Voight knew the claims were false because he served on InterCore’s board and was aware that the Delray Beach, Florida public company was financially troubled and had no means to pay back the loans, the complaint alleges.  The SEC alleges that Voight used funds from the DADS investors to make Ponzi payments to earlier investors or funneled them to InterCore through two of his other partnerships, Rhine Partners LP and Topside Partners LP.  The complaint alleges that InterCore sent the funds to its Montreal-based subsidiary, InterCore Research Canada, Inc., where the funds seemingly disappeared.  By routing funds through Rhine and Topside, Voight is alleged to have garnered benefits – including fees and InterCore stock warrants – that he never disclosed to the DADS investors.

The SEC’s complaint charges Voight and DayStar with securities fraud and with conducting unregistered securities offerings.  Voight and Daystar, without admitting or denying the allegations, agreed to settle the SEC’s complaint by consenting to permanent injunctions against committing these violations in the future.  They also agreed to asset freezes and other emergency relief, and to pay civil penalties and return allegedly ill-gotten gains with interest in amounts to be set later by the court.  Voight also consented to being barred from serving as a public company officer or director and to be barred permanently from participating in the offer, purchase, or sale of any security except for his own personal account.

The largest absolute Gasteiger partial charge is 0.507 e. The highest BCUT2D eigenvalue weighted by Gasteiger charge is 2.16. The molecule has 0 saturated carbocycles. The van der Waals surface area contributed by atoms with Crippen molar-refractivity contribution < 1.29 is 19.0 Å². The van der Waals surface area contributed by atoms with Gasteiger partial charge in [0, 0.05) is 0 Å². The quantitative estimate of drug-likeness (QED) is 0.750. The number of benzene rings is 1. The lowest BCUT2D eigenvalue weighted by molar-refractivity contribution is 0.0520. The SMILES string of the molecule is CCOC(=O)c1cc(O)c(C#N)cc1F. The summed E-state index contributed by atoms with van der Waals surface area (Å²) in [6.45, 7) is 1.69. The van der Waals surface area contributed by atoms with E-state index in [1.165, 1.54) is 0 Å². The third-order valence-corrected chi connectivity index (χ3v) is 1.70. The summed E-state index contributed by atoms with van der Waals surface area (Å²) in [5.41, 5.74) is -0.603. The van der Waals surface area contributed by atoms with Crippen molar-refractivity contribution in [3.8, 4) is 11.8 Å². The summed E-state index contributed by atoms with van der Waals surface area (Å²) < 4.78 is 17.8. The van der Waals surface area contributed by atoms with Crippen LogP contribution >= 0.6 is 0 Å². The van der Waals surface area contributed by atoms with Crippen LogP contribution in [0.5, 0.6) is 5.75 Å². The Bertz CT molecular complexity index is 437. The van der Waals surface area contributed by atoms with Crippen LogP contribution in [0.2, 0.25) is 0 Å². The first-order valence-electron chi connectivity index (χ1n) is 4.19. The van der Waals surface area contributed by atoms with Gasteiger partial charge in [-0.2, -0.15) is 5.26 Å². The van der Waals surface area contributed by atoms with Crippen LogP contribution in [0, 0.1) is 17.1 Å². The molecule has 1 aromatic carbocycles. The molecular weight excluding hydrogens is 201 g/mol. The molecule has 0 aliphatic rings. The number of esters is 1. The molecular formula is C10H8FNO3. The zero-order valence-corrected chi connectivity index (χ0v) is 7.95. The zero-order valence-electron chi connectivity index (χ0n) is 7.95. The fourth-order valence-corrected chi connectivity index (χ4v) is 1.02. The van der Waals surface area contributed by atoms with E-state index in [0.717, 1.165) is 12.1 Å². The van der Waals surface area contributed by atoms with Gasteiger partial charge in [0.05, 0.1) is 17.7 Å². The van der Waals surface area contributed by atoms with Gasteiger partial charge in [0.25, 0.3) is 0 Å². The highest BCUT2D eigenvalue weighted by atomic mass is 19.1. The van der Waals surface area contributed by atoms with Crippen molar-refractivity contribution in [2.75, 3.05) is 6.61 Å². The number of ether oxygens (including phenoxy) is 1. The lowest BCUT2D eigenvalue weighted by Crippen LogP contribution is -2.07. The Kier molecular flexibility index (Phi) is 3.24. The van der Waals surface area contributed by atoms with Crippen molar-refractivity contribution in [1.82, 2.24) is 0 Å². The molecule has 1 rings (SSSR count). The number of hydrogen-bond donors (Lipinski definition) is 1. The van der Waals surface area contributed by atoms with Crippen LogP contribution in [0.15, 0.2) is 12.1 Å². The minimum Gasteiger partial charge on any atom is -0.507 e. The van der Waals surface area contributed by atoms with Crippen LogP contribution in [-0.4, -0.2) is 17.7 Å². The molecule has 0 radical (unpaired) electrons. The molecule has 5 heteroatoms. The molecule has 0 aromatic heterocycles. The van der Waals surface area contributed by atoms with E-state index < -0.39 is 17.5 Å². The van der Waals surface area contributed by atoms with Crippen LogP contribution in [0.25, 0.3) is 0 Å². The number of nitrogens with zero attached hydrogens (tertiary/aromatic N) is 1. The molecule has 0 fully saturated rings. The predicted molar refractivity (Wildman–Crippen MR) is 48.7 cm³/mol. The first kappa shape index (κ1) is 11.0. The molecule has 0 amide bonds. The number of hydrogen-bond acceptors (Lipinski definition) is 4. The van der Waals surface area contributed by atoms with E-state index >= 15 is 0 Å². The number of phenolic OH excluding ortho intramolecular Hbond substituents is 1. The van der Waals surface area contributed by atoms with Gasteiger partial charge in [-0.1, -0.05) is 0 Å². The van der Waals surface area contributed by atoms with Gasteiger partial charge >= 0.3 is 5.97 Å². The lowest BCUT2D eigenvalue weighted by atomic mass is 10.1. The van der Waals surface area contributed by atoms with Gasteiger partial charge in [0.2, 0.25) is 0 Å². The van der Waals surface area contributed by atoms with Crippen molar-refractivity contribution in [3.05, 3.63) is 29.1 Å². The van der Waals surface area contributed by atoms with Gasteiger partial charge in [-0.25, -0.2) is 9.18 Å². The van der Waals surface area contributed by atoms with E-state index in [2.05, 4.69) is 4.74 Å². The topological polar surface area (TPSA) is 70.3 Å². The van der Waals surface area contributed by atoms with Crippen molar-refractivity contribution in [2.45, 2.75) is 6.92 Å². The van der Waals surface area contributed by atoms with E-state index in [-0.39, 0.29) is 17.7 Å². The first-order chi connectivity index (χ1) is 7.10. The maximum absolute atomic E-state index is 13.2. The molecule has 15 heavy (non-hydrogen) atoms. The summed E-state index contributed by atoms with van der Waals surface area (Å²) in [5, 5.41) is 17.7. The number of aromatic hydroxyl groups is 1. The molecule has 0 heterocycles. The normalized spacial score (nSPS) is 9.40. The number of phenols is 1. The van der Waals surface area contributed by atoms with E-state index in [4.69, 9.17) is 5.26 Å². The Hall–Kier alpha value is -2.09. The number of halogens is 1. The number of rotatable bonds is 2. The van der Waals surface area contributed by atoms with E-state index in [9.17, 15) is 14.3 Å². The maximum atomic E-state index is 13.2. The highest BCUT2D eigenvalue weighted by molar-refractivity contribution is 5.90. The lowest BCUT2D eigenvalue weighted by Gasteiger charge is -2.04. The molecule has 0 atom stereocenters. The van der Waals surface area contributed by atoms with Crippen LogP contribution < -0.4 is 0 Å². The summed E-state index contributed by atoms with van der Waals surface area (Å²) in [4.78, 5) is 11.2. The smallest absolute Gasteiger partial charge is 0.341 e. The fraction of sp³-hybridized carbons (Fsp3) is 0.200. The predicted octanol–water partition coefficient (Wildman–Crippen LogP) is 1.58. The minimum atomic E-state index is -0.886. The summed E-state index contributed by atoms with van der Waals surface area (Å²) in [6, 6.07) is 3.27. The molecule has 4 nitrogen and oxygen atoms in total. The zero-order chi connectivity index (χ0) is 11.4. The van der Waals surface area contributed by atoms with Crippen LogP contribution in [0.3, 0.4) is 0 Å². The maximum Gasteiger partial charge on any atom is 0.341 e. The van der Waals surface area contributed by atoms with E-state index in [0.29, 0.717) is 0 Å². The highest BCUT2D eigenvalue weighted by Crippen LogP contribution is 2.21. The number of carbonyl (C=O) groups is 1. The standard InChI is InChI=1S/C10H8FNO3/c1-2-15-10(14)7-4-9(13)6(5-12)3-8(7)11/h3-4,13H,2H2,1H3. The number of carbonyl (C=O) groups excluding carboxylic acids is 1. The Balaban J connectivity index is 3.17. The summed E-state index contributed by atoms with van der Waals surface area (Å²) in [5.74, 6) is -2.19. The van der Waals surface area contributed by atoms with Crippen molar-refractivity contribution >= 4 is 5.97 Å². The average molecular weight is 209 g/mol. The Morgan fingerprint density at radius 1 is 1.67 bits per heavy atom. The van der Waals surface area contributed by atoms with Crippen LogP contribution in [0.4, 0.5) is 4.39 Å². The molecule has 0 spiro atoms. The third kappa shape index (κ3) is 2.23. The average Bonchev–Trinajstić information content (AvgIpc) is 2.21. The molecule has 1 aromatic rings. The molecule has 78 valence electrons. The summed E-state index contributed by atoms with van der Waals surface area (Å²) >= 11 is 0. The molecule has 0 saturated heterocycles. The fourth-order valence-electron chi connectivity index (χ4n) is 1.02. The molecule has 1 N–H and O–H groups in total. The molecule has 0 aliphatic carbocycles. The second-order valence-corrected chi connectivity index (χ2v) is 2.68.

The SEC named F.A. Voight & Associates, Rhine, Topside, InterCore, and InterCore Research Canada as relief defendants for the purpose of recovering any allegedly ill-gotten gains they received from the fraud.  F.A. Voight & Associates, Rhine, and Topside have agreed to asset freezes and other emergency relief and to return allegedly ill-gotten gains in amounts to be set by the court.  The SEC will litigate its claims against relief defendants InterCore and InterCore Research.